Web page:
Catherine of Aragon was the first queen of King Henry VIII and his longest marriage. Did Henry VIII love the first of his six wives?
Henry VIII loved Catherine of Aragon for many years, though she was treated very poorly when they divorced. When Catherine failed to produce a male heir, Henry cast her aside after 24 years and married Anne Boleyn. Catherine was devoted to Henry until the end.
For more on Catherine of Aragon and her marriage to Henry VIII, read on.
Catherine of Aragorn was the daughter of King Ferdinand II of Aragon and Isabella I of Castile, who together controlled an effectively unified Spain. Aragon and Castile were still technically separate kingdoms at the time but Ferdinand is widely considered the first king of Spain.
In her teens, Catherine was betrothed to Arthur, Prince of Wales, and heir of his father, King Henry VII of England. It was felt that their union would form a strong alliance between England and Spain, in opposition to France.
Catherine sailed to England and married Arthur but her new husband became increasingly ill. The couple did not spend much time together, as Henry VII felt it more important that Arthur focused on overcoming his illness.
In time, Henry relented and the young royal couple spent some time in each other’s company. However, Arthur’s condition worsened and he died just six months after his marriage.
Catherine was still only sixteen years old and Arthur’s death largely undid any diplomatic progress between Spain and England. The English suggested that Catherine marry another member of the Tudor family, with both Henry VII and his son, Prince Henry, offered as potential grooms.
When Henry VII died in 1509, Prince Henry became King Henry VIII. The young king was keen to marry his widowed sister-in-law and soon did so. When they were married, Catherine was 23 years old and Henry was 17.
Henry had two reasons for marrying Catherine. Firstly, it ensured strong relations between England and Spain for as long as they were together. Secondly, Henry loved Catherine; she was a strong character and they shared similar interests, such as horseriding and hunting.
The King and Queen were an efficient political partnership and enjoyed each other’s company greatly, but there was one part of their marriage that they couldn’t control. Henry felt that he needed a male heir to continue the Tudor dynasty.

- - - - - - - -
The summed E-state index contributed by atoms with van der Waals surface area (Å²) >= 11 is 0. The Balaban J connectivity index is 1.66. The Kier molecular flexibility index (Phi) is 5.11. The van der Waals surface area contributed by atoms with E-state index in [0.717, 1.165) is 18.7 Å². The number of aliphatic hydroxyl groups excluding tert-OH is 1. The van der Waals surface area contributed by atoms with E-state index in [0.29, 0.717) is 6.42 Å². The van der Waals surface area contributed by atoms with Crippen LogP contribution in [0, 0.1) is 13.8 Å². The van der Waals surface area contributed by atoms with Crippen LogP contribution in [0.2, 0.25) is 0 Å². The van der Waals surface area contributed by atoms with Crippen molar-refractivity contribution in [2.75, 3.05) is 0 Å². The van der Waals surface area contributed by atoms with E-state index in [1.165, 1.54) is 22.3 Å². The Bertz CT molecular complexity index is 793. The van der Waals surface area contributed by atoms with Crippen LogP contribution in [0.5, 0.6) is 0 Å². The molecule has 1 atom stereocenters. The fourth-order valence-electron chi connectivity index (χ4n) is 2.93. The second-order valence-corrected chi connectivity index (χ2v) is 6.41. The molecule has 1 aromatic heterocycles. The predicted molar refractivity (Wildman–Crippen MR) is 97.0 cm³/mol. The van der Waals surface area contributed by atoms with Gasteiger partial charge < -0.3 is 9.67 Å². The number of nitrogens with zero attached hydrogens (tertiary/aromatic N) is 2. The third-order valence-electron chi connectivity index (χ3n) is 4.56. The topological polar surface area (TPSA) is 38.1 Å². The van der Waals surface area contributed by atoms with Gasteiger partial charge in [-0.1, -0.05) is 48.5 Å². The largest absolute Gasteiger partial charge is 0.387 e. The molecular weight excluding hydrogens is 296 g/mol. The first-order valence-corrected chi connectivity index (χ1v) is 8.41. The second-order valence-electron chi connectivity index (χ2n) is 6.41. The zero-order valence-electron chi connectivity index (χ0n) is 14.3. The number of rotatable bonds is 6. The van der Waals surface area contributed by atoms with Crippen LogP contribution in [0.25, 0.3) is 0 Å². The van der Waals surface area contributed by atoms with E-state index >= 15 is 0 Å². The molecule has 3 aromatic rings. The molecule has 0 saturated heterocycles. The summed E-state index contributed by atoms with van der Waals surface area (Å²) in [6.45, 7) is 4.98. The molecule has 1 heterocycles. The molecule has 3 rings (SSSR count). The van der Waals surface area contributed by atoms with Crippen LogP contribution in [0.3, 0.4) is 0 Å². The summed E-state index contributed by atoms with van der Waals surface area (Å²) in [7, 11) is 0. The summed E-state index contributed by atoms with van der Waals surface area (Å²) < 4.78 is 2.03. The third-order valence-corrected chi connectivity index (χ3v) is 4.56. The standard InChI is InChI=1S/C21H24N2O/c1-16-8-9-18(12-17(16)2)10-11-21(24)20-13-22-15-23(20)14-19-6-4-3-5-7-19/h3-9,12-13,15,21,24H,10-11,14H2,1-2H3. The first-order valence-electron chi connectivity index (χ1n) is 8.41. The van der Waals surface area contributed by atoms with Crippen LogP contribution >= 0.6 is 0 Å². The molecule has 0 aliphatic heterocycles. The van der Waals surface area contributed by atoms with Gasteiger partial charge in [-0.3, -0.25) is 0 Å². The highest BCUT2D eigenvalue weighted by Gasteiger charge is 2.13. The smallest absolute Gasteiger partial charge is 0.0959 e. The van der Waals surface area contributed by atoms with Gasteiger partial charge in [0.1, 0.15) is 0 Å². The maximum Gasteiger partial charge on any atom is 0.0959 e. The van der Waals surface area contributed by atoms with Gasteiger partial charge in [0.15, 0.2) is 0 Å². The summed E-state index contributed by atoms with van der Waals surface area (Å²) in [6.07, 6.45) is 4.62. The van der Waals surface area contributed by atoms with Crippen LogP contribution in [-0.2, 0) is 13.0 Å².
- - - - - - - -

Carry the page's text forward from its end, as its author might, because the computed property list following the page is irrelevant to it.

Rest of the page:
In 1516, Catherine gave birth to a daughter, Mary, who later became Queen Mary I. She had at least five other pregnancies during their marriage but none of them survived into adolescence.
Though Henry was disappointed that their only surviving child was a girl, Mary’s survival gave him hope that Catherine might one day produce a son. Unfortunately, she did not, and the age gap between Henry and Catherine made it increasingly apparent that they would not have more children together.
In the early 1520s, Anne Boleyn became Catherine’s lady-in-waiting and Henry took an immediate liking to the younger woman. Henry wished to divorce Catherine, fearing that marrying his brother’s widow had cursed their marriage and prevented him from having a son.
As the Pope would not allow Henry to divorce Catherine, Henry turned to the question of whether or not Catherine was a virgin. He accused her of having consummated her marriage to his brother, Arthur, which would have rendered their union invalid.
Catherine maintained that she had not been intimate with Arthur. Given his illness, this was very possibly true. In any case, Henry didn’t care until he wanted a way out of the marriage.
Refusing to be denied his divorce, Henry separated the Church of England from the Roman Catholic Church, establishing a new state faith. In 1533, he divorced Catherine and she was dismissed from court, as well as being cut off from Mary.
Three years later, Catherine, still living in England, died at the age of 50, likely from cancer. She had maintained that she was the rightful Queen of England and continued to love Henry until the end, despite being cast aside.
Catherine and Henry were married for 24 years, a decade longer than his other five marriages combined. Henry’s marriage to Anne Boleyn was brief and also failed to produce a male heir, giving him a daughter, Elizabeth.
The superstitious Henry again looked elsewhere and accused Anne of adultery. In 1536, just three years after their marriage, she was beheaded at Tower Green.